Eysenck also connected personality to the physical body in a much more extensive way than most previous personality researchers and philosophers. He posited that differences in the limbic system resulted in differences in hormones and hormonal activation. Those who were already highly stimulated (introverts) would naturally seek out less stimulation while those on the lower end (extroverts) would search for greater stimulation.
Eysenck’s thoroughness in connecting the body to the mind, or personality, pushed the field toward a more scientific exploration of personality based on objective evidence rather than solely philosophical musings.
Lewis Goldberg may be the most prominent researcher in the field of personality psychology. His groundbreaking work whittled down Raymond Cattell’s 16 “fundamental factors” of personality into five primary factors, similar to the five factors found by fellow psychology researchers in the 1960s.
The five factors Goldberg identified as primary factors of personality are:
- Openness to experience
This five-factor model caught the attention of two other renowned personality researchers, Paul Costa and Robert McCrae, who confirmed the validity of this model. This model was termed the “Big Five” and launched thousands of explorations of personality within its framework, across multiple continents and cultures and with a wide variety of populations.
The Big Five brings us up to about the current era in personality research. The Big Five theory still holds sway as the prevailing theory of personality, but some of the salient aspects of current personality research include:
- Conceptualizing traits on a spectrum instead of as dichotomous variables
- Contextual personality traits (exploring how personality shifts based on environment and time)
- Emphasis on the biological bases of personality and behavior
Since the Big Five is still the most mainstream and widely accepted framework for personality, the rest of this piece will focus exclusively on this framework.
OCEAN: The Five Factors
As noted above, the five factors grew out of decades of personality research, growing from the foundations of Cattell’s 16 factors and becoming the most accepted model of personality to date. This model has been translated into several languages and applied in dozens of cultures, resulting in research that not only confirms its validity as a theory of personality but also establishes its validity on an international level.
These five factors do not provide completely exhaustive explanations of personality, but they are known as the “Big Five” because they encompass a large portion of personality-related terms. The five factors are not necessarily traits in and of themselves, but factors in which many related traits and characteristics fit.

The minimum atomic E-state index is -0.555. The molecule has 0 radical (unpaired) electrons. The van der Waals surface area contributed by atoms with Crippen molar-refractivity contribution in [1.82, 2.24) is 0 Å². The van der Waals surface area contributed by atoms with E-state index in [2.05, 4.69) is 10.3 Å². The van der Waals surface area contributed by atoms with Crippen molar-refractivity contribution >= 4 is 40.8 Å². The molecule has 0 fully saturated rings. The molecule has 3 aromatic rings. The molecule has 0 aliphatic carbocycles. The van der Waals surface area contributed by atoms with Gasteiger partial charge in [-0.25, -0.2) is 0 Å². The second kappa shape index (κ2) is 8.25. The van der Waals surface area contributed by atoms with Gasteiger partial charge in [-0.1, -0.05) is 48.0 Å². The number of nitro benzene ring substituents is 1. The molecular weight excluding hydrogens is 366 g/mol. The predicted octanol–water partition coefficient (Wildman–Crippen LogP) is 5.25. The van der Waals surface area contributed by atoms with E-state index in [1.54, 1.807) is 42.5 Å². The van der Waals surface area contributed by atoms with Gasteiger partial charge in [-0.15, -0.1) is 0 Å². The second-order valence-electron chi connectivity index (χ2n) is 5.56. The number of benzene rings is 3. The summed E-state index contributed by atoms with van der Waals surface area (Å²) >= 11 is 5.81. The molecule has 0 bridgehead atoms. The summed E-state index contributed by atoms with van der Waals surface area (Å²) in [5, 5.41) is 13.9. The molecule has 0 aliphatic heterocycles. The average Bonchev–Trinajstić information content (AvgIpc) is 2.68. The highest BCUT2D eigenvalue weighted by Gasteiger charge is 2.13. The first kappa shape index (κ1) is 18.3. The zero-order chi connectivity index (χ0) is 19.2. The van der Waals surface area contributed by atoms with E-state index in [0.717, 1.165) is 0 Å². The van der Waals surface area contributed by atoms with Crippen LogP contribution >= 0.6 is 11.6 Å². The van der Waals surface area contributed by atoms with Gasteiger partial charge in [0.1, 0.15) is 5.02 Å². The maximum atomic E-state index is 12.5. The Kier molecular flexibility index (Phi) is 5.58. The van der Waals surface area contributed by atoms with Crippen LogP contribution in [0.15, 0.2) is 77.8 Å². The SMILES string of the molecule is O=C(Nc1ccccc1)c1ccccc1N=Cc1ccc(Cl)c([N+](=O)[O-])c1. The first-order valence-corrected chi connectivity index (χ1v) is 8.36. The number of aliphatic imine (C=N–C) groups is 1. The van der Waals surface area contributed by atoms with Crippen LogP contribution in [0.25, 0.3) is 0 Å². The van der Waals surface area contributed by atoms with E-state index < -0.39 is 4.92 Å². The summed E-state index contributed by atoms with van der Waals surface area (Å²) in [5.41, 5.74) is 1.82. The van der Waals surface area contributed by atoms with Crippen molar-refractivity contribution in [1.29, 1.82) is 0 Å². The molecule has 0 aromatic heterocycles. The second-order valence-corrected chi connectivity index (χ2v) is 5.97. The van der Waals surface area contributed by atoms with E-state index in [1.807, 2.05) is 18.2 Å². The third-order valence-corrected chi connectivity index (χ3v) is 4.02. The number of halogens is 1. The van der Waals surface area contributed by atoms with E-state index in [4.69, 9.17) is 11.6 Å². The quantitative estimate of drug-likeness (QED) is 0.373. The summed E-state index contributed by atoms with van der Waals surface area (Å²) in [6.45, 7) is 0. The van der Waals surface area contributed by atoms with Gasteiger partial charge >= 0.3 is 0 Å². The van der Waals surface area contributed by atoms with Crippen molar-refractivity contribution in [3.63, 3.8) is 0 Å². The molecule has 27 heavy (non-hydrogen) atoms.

For example, the factor agreeableness includes terms like generosity, amiability, and warmth (on the positive side) and aggressiveness and temper (on the negative side). All of these traits and characteristics and many more make up the broader factor of “agreeableness.”
Below we explain each factor in more detail, with examples and related terms to help you get a sense of what aspects and quirks of personality these factors cover.
A popular acronym for the Big Five is “OCEAN.” The five factors are laid out in that order here.
Openness to Experience
Openness to experience has been described as the depth and complexity of an individual’s mental life and experiences (John & Srivastava, 1999). It is also sometimes called intellect or imagination. Openness to experience concerns an individual’s willingness to try to new things, to be vulnerable, and the ability to think outside the box.
Common traits related to openness to experience include:
- A wide variety of interests
- Preference for variety
An individual who is high in openness to experience is likely someone who has a love of learning, enjoys the arts, engages in a creative career or hobby, and likes meeting new people (Lebowitz, 2016a).
An individual who is low in openness to experience probably prefers routine over variety sticks to what they know and prefers less abstract arts and entertainment.
Conscientiousness is a trait that can be described as the tendency to control impulses and act in socially acceptable ways, behaviors that facilitate goal-directed behavior (John & Srivastava, 1999). Conscientious people excel in their ability to delay gratification, work within the rules, and plan and organize effectively.
Traits within the conscientiousness factor include:
- Hard working
Someone who is high in conscientiousness is likely to be successful in school and in their career, to excel in leadership positions, and to doggedly pursue their goals with determination and forethought (Lebowitz, 2016a).
A person who is low in conscientiousness is much more likely to procrastinate, to be flighty, impetuous, and impulsive.